Published on 18 September 2023

    Hypertension is a dangerous condition that can cause stroke, blindness, and heart failure – but spotting its symptoms is not always easy.

    It is often dubbed ‘The Silent Killer’ and casts a shadow over the health of many. 

    If left unchecked, hypertension can inflict severe damage to a person’s vital organs, leading to permanent disability or even death.

    According to the National Population Health Survey 2020, about one in three Singaporeans aged 18 to 74 years has hypertension.

    However, a significant proportion remains oblivious to their plight due to the stealthy nature of the condition, with its symptoms often only presenting themselves at a later stage, when its effects become permanent.

    A Growing Concern 

    Hypertension is present when a person’s blood pressure is too high (140/90 mmHg or higher).

    “Blood pressure is an indication of the pressure of blood against the walls of the arteries. This is dependent on the action of the heart, the elasticity of the artery walls and the volume and thickness of the blood,” explained Prof Tan Huay Cheem, Senior Consultant, Department of Cardiology, National University Heart Centre Singapore (NUHCS) and Professor, Department of Medicine, Yong Loo Lin School of Medicine, National University of Singapore (NUS Med)..

    “Your blood pressure will fluctuate based on what you do. For example, it will be lower at rest, and much higher when engaging in strenuous activities like exercising.”

    Understanding the types of hypertension 

    The most common type of hypertension is essential hypertension, encompassing 90% of cases among individuals aged 30 and above. This condition tends to manifest mildly in the beginning and gradually, and is primarily attributed to genetic causes and unhealthy lifestyles. 

    Secondary hypertension, involving 10% of individuals, often stems from other serious health issues such as kidney disease, hormonal disorders or renal artery stenosis.

    The Silent Intruder

    Early detection of hypertension is the foremost and crucial step in minimising the damage the condition can inflict on your heart and arteries.

    However, as early-stage hypertension often lacks noticeable symptoms or presents as mild symptoms, such as headaches, vision issues, chest discomfort, or frequent urination at night, it can be challenging to recognise when you have the condition.

    The best way to detect hypertension in its early stage is through blood pressure measurements, which can be done during routine health check-ups.

    It is recommended that those above 18 years old, with a known normal range (less than 120/80 mmHg), still get their blood pressure checked at least once every two years.

    Those who are aged 40 to 59 should have their blood pressure checked at least once a year. This frequency should increase if you have risk factors for hypertension or other existing health conditions.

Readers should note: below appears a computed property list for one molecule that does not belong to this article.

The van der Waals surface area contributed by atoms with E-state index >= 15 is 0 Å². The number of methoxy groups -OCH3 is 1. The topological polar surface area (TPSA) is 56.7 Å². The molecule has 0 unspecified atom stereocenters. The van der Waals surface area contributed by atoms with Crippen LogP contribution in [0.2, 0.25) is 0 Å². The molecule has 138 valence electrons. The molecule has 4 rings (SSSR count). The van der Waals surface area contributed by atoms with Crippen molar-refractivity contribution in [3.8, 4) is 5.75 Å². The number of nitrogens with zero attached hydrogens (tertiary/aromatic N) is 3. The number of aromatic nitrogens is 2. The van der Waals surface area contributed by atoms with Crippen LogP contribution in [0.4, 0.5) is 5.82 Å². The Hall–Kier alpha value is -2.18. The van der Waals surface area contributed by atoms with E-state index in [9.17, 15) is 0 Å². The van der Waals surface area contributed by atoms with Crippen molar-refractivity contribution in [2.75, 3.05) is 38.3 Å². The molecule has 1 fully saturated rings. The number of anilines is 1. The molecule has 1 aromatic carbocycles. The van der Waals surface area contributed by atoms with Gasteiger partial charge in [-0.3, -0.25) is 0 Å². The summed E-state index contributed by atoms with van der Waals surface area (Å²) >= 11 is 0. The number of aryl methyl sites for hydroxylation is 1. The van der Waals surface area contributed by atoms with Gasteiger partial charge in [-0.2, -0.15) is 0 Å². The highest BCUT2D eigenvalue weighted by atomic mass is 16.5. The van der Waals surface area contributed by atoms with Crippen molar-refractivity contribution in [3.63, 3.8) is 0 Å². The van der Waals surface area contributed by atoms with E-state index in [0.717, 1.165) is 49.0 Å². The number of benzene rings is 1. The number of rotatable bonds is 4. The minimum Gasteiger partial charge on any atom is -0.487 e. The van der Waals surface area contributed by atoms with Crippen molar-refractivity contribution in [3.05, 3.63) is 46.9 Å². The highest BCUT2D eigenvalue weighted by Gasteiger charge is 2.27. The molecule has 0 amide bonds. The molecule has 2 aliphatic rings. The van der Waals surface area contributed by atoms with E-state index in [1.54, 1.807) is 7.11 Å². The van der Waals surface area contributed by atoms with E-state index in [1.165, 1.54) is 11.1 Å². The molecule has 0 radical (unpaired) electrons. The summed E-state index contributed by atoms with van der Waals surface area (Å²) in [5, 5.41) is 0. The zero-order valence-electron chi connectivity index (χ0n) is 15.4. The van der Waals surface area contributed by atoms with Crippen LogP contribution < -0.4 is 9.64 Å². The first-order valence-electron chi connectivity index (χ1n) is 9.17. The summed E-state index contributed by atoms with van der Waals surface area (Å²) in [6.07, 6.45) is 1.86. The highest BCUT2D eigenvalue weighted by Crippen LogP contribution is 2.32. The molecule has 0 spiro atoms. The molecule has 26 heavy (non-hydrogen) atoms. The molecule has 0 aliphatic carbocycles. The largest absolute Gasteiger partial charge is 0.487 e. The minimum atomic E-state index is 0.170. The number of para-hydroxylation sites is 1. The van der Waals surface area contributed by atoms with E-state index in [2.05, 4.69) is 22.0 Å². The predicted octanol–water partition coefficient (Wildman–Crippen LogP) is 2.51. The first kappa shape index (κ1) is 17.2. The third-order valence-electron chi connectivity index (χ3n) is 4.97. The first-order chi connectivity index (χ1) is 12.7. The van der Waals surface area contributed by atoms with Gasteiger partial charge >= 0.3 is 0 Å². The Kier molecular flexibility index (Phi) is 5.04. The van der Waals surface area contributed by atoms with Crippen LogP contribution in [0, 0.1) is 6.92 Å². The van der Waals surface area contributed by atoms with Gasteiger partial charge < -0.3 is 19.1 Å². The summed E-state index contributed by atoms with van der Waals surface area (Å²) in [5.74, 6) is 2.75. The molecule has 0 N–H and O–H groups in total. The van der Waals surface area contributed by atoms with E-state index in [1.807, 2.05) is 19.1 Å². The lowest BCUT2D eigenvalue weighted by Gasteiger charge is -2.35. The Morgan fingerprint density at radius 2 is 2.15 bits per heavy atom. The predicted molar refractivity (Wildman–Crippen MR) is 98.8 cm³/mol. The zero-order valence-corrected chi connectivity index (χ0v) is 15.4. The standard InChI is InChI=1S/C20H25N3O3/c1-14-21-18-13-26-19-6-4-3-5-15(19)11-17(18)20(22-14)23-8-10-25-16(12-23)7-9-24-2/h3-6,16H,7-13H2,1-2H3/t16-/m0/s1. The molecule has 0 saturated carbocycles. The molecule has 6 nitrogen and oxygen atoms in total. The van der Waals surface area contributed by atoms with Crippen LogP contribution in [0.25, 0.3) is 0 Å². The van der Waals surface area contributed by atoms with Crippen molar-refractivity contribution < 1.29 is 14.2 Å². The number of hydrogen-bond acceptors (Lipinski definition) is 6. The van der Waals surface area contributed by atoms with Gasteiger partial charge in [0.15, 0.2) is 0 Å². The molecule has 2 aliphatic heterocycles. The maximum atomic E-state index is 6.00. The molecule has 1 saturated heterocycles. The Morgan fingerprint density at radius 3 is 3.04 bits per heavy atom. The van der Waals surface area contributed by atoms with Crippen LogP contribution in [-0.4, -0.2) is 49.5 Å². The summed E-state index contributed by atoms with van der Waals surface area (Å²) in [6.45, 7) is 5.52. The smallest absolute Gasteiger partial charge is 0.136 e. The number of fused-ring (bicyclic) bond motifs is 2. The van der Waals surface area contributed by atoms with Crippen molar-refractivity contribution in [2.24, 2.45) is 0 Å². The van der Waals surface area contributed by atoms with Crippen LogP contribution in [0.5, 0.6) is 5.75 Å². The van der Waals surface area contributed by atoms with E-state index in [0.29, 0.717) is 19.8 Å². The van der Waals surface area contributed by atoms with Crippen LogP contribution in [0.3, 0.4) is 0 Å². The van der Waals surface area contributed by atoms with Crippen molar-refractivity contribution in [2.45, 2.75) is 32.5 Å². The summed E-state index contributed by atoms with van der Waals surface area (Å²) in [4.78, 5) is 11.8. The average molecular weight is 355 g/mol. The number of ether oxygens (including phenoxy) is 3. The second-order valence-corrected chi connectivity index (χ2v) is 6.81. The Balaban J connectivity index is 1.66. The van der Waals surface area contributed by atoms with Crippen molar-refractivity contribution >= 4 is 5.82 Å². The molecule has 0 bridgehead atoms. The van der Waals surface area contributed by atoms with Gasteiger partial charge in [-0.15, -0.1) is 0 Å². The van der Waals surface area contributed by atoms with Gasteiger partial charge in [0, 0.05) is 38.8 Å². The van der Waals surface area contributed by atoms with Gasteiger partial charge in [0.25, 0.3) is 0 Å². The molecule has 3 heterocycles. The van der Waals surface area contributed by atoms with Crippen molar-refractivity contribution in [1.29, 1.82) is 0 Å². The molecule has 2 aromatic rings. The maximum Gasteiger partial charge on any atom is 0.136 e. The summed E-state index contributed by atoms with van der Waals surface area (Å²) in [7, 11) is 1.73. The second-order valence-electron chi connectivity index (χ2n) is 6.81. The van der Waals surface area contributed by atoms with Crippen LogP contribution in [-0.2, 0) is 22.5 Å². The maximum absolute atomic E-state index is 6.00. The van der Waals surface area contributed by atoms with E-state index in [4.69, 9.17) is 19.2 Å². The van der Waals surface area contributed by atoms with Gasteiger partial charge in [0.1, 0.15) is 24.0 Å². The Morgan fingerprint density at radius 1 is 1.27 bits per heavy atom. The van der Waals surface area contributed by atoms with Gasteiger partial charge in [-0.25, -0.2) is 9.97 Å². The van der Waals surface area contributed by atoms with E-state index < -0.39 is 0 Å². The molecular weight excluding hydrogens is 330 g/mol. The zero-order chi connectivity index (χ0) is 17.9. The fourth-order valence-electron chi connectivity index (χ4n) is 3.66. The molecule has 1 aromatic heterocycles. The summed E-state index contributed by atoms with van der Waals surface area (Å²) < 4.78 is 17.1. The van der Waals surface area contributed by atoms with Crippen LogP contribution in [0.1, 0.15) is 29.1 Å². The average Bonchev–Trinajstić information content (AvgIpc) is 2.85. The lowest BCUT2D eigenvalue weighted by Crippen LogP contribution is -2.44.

Seniors who are 60 years old and above should measure their blood pressure at least once every six months, or as recommended by their healthcare provider.

    Lifestyle choices play a part

    For those who have already been diagnosed with hypertension, it is important that you try to keep the condition under control and, if possible, find ways to reduce your blood pressure.

    “For each decline of 1 mmHg in diastolic blood pressure, the risk of heart disease is reduced by 2 to 3%, stroke by 35% to 40%, myocardial fracture by 20% to 25%, and heart failure by 50%,” said Professor Tan.    

    Thankfully, there are ways to keep hypertension under control, as its risk factors are often linked to lifestyle choices.

    For example, being physically inactive, eating an unhealthy diet, and smoking are just a few behaviours that can raise one’s blood pressure and increase the risk of hypertension.

    In contrast, practising healthy habits – such as exercising regularly, healthier food choices, and reducing your alcohol consumption – can help to reduce the risk of hypertension. 

    One often overlooked cause of high blood pressure is excessive consumption of salt in your diet. Here, we show you how to make the healthier choice and avoid hidden salt in your diet.

    Salt where you can’t see it Effects of Excess Sodium Stroke High Blood Pressure Kidney Disease Heart Disease Heart Failure Making smarter choices with your food Where does the excess salt in your diet come from? Fast FoodConvenience Food Salty SnacksProcessed meats Choose items with "low sodium" or a "healthier choice" label when grocery shopping. 1 Use salt alternatives  like lemon, herbs, vinegar, and spices when cooking to give a depth of flavour 2 Portion control 3 Eat fresh foods    over processed food 4 Limit condiments 5 Sodium intake per day   * 90 % of the Singaporeans exceed the recommended amount of sodium intake *Health Promotion Board's 2018/2019 National Nutrition Survey 10 GRAMS (g) RECOMMENEDED DAILY SALT INTAKE SALT INTAKE OF AVERAGE SINGAPOREAN 9 8 7 6 5 4 3 2 1 0 9g(~2 tsp)/ 3,600mg sodium Less than5g(<1 tsp)/5,000mg sodium BROWN: Soups, gravies, sauces GREEN: Pickle, relish, olives YELLOW: Mustard, seasonings, cheeses RED: Ketchup, tomato juice or sauces BLACK: Soy sauce, fish sauce, teriyaki sauce WHITE:  Table salt, cottage cheese, ranch dressing, vegetable seasoning, cheeses PINK: Lunch or deli meat, ham, bacon, sausage

    In consultation with Prof Tan Huay Cheem, Senior Consultant, Department of Cardiology, NUHCS and Professor, Department of Medicine, NUS Med.

    Download the full infographics here.

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